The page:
the community. Within WA there are different communities that have
different needs. The health community has different needs to the
disability community, the mining community has different needs to the
farming community and the business community has different needs to the
recreation community. How do we balance the needs of the different
communities that make up the society in which we live?
Communities (clubs, businesses, services and
organisations etc) also have internal needs as well as external needs.
distinction has often been misunderstood, and as a result, communities
often treat these needs the same way. Internal needs are essential to
the community fulfilling its role in society, external needs allow the
community to participate in society. While external needs are essential
to the survival of the community, they are not essential to the role of
the community. External needs are needs that do not need to be sourced
within the community, While communication is an internal need, the type
of communication used is an external need. While transportation may
seem to be an internal need (to get from one place to another), it is
an external need, unless the role of
the community is to provide transportation. Communities that do not
prioritise these needs often find that their role becomes blurred,
unfocused or to generalised. This also creates a state of imbalance
within its own role in society, and the roles of the other communities
that it associates with in society. We see communities taking on roles
that are already provided by other
communities. Societies are probably
for this blurring of
Social values, attitudes and expectations dictate government policy and
determining what a community can and can't do.
... Internal needs:
The community needs to function as a
community. The principles described above allow the members to
participate with each other as a community.
... presence and participation - the
community must see itself as a
community by its members and others within the wider community.
... space (physical or virtual) - defines the arena of the community.
... leadership - leadership defines institutions of the community.
... goals - provide a sense of direction.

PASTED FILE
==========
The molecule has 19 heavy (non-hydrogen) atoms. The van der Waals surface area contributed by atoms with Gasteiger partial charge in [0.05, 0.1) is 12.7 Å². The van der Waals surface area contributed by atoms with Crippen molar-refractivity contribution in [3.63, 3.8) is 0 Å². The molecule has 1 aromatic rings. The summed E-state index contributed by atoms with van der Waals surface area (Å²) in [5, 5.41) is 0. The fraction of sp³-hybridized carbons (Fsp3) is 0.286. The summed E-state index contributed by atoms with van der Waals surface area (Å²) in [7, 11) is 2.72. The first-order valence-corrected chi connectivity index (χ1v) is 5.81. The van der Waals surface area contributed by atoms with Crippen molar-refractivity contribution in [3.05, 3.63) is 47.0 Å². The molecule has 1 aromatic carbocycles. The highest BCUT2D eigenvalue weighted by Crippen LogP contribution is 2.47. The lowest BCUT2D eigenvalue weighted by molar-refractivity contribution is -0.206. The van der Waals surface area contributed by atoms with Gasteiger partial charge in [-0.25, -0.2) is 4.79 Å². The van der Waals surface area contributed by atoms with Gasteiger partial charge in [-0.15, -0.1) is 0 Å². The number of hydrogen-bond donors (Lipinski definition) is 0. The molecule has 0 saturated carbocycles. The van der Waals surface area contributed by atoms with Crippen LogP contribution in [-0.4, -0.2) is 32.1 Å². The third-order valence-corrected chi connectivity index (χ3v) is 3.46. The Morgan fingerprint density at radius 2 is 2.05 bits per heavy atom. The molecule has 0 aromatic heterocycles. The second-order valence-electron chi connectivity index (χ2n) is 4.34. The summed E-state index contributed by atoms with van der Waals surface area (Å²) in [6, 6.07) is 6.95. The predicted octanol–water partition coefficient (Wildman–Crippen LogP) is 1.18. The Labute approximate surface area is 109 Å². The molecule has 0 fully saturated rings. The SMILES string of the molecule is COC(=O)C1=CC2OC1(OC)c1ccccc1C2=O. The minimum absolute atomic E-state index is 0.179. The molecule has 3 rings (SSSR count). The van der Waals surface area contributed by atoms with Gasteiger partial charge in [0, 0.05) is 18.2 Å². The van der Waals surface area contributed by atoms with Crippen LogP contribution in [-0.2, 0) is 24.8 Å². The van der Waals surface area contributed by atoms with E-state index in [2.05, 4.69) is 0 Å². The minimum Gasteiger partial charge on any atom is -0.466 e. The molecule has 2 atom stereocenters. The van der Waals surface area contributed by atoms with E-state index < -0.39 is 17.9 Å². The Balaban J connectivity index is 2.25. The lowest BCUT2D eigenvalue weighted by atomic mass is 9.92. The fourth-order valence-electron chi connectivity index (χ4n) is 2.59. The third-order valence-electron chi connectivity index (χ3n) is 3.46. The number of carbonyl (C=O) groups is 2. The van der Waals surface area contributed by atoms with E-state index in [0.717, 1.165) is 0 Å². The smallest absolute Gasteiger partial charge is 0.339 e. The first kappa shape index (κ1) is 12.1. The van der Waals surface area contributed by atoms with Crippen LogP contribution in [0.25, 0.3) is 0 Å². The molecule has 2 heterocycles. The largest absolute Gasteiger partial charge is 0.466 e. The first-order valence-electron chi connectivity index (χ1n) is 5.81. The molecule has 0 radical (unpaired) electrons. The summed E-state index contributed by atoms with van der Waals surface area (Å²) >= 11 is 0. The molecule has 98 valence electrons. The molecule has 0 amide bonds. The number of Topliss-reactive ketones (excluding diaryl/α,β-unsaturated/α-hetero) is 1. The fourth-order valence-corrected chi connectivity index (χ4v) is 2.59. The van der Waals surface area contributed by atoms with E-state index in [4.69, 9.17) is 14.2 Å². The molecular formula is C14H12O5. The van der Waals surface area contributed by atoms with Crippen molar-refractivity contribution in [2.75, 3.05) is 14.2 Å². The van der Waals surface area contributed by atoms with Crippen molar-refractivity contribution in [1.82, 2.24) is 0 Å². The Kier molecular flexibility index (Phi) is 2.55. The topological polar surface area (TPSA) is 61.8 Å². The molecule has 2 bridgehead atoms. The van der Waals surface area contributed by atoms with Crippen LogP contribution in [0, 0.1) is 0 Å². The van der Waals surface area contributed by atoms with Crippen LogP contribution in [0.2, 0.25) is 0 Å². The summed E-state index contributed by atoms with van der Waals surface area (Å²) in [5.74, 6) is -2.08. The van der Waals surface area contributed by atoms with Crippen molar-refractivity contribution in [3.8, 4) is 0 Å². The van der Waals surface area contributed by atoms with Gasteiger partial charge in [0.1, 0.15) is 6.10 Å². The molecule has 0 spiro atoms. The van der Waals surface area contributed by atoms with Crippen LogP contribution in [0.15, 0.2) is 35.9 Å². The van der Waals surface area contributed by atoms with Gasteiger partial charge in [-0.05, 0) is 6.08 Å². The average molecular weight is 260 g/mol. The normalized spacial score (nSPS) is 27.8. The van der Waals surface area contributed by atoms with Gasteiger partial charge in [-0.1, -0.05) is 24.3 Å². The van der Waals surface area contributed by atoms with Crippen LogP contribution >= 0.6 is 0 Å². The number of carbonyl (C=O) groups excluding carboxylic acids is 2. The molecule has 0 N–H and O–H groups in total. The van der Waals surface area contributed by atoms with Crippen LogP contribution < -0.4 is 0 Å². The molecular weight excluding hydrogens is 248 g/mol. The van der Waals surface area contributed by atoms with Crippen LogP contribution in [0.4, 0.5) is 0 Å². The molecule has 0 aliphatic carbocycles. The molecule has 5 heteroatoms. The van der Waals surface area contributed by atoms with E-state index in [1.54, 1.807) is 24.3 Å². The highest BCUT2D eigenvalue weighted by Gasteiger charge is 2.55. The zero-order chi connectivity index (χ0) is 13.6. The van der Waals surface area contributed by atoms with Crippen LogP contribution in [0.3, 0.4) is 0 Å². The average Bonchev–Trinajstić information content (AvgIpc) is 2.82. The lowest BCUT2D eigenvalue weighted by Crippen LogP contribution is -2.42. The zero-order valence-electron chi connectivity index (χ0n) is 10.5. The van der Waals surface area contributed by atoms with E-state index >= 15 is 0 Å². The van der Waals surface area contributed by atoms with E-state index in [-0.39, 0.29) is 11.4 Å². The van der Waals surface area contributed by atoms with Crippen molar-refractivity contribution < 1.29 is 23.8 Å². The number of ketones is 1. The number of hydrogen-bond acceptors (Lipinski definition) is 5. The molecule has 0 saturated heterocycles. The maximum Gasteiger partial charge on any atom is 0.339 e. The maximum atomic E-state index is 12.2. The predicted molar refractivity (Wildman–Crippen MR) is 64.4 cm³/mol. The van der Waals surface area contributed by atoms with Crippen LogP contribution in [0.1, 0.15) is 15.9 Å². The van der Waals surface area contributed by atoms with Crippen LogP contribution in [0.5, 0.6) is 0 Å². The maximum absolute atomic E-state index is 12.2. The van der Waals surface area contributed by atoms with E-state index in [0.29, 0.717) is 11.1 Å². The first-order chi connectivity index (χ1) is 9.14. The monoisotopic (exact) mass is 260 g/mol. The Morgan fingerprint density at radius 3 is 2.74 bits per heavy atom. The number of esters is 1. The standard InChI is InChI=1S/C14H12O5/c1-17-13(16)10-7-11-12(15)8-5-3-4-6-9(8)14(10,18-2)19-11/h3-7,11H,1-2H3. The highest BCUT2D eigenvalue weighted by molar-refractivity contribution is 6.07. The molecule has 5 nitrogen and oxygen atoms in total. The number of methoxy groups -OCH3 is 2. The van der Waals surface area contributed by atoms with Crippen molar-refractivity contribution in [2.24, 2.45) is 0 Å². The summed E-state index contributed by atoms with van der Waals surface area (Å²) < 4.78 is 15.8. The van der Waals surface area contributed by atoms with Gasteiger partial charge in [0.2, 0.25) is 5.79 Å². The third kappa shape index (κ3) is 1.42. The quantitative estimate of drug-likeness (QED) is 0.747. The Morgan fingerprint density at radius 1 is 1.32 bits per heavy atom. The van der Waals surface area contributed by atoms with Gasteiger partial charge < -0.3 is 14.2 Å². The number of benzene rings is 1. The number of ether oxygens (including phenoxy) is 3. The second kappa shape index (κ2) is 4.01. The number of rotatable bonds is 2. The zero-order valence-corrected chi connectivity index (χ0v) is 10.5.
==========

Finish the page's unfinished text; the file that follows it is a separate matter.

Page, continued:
... boundaries - allows the community to define itself as a community.
... safety needs - members feel that they can call on other
members in times of need or when threatened.
... belongingness and love needs - ownership, shareing, affection,
... esteem needs - self-esteem, values,
expectations and behaviours, etc.
... self-actualization needs - empowernment, realising potential,
(Adapted from Abraham
Maslow's Hierarchy of Needs
What factors influence the way the
community fulfills its internal needs?
... government policy and practice - rules, regulations.
... available skills and resources within the wider community.
... relationships with other communities - how do other communities
advantage or disadvantage the community?
From the above it can be seen that
there is very little difference
between the needs of a community and the needs of the members of the
community. Personal needs often conflict with each other in our lives.
Sometimes we need to make some hard decisions about which needs come
first. Communities are just the same in this respect. Which needs come
first? The needs of the members or the needs of the community? Are the
skills and resources more important to the needs of the members or the
needs of the community? What skills and resources can be provided
within the wider community? How does government policy and practice
impact on the community filfilling those needs?
needs Vs Community needs
Different communities fulfil different
The spiritual community
The family community
The living community
The recreational community
The learning community
The employment community
The health community
The internet community
It could be argued
that the more communities that a person participates in, the richer and
more diverse the persons life will be.
The way the needs of the members are met within a community is complex.
Communities make mistakes. It is important for communities to to learn
from their own experiences and grow
An empowered community has the ability to effectively
needs of its members.
This is NOT ...
... a sense of independence or
dependence on other communities that it is a part of, or are a part of
it - communities complement each other and need to work together in
fulfilling the needs of their members.